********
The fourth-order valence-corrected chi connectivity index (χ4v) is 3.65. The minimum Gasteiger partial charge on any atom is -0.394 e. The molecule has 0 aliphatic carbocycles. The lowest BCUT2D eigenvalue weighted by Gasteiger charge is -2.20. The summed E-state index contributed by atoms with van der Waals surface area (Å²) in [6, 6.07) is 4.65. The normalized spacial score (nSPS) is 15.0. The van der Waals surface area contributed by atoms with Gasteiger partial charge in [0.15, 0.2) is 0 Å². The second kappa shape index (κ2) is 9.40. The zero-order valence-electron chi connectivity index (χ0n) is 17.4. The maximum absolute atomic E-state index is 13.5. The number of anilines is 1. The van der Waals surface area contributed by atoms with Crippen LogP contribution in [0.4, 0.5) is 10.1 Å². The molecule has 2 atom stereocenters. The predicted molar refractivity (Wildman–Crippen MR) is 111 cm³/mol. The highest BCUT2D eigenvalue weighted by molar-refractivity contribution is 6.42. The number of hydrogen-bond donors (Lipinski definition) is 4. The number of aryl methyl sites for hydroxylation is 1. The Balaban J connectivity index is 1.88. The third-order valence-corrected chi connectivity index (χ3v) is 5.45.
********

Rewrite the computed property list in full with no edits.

The fourth-order valence-corrected chi connectivity index (χ4v) is 3.65. The minimum Gasteiger partial charge on any atom is -0.394 e. The molecule has 0 aliphatic carbocycles. The lowest BCUT2D eigenvalue weighted by Gasteiger charge is -2.20. The summed E-state index contributed by atoms with van der Waals surface area (Å²) in [6, 6.07) is 4.65. The normalized spacial score (nSPS) is 15.0. The van der Waals surface area contributed by atoms with Gasteiger partial charge in [0.15, 0.2) is 0 Å². The second kappa shape index (κ2) is 9.40. The zero-order valence-electron chi connectivity index (χ0n) is 17.4. The maximum absolute atomic E-state index is 13.5. The number of anilines is 1. The van der Waals surface area contributed by atoms with Crippen LogP contribution in [0.4, 0.5) is 10.1 Å². The molecule has 2 atom stereocenters. The predicted molar refractivity (Wildman–Crippen MR) is 111 cm³/mol. The highest BCUT2D eigenvalue weighted by molar-refractivity contribution is 6.42. The number of hydrogen-bond donors (Lipinski definition) is 4. The number of aryl methyl sites for hydroxylation is 1. The Balaban J connectivity index is 1.88. The third-order valence-corrected chi connectivity index (χ3v) is 5.45.